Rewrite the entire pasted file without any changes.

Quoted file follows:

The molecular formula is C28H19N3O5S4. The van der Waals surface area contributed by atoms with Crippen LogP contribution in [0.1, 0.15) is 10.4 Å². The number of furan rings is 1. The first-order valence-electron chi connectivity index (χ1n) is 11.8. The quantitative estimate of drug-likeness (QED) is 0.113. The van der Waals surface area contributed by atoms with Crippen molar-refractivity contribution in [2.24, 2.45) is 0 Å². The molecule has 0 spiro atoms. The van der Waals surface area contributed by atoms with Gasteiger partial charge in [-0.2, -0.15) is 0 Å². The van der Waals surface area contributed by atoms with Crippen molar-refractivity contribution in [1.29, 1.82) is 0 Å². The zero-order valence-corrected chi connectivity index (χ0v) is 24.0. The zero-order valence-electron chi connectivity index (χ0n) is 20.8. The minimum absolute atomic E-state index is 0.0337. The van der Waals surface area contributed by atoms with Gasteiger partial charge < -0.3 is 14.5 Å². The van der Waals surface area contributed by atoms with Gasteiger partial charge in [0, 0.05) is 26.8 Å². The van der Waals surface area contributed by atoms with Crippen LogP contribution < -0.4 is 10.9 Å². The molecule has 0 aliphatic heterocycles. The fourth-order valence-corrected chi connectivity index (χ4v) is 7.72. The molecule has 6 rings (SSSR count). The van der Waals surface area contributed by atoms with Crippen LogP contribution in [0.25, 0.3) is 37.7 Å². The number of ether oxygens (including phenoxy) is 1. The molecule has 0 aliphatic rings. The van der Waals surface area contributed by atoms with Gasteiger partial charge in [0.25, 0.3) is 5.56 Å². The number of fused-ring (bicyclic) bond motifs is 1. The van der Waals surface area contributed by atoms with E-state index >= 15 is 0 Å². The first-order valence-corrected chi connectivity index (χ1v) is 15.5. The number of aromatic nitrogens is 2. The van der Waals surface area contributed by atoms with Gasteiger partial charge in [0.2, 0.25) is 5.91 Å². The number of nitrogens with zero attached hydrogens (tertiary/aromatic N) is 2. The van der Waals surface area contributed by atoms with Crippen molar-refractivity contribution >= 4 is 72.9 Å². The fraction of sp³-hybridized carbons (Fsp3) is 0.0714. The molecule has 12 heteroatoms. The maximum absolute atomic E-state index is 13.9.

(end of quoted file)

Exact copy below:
The molecular formula is C28H19N3O5S4. The van der Waals surface area contributed by atoms with Crippen LogP contribution in [0.1, 0.15) is 10.4 Å². The number of furan rings is 1. The first-order valence-electron chi connectivity index (χ1n) is 11.8. The quantitative estimate of drug-likeness (QED) is 0.113. The van der Waals surface area contributed by atoms with Crippen molar-refractivity contribution in [2.24, 2.45) is 0 Å². The molecule has 0 spiro atoms. The van der Waals surface area contributed by atoms with Gasteiger partial charge in [-0.2, -0.15) is 0 Å². The van der Waals surface area contributed by atoms with Crippen molar-refractivity contribution in [1.29, 1.82) is 0 Å². The zero-order valence-corrected chi connectivity index (χ0v) is 24.0. The zero-order valence-electron chi connectivity index (χ0n) is 20.8. The minimum absolute atomic E-state index is 0.0337. The van der Waals surface area contributed by atoms with Gasteiger partial charge < -0.3 is 14.5 Å². The van der Waals surface area contributed by atoms with Gasteiger partial charge in [0, 0.05) is 26.8 Å². The van der Waals surface area contributed by atoms with Crippen LogP contribution < -0.4 is 10.9 Å². The molecule has 0 aliphatic heterocycles. The fourth-order valence-corrected chi connectivity index (χ4v) is 7.72. The molecule has 6 rings (SSSR count). The van der Waals surface area contributed by atoms with Crippen LogP contribution in [0.25, 0.3) is 37.7 Å². The number of ether oxygens (including phenoxy) is 1. The molecule has 0 aliphatic rings. The van der Waals surface area contributed by atoms with Gasteiger partial charge in [0.25, 0.3) is 5.56 Å². The number of fused-ring (bicyclic) bond motifs is 1. The van der Waals surface area contributed by atoms with E-state index >= 15 is 0 Å². The first-order valence-corrected chi connectivity index (χ1v) is 15.5. The number of aromatic nitrogens is 2. The van der Waals surface area contributed by atoms with Gasteiger partial charge in [0.2, 0.25) is 5.91 Å². The number of nitrogens with zero attached hydrogens (tertiary/aromatic N) is 2. The van der Waals surface area contributed by atoms with Crippen molar-refractivity contribution >= 4 is 72.9 Å². The fraction of sp³-hybridized carbons (Fsp3) is 0.0714. The molecule has 12 heteroatoms. The maximum absolute atomic E-state index is 13.9.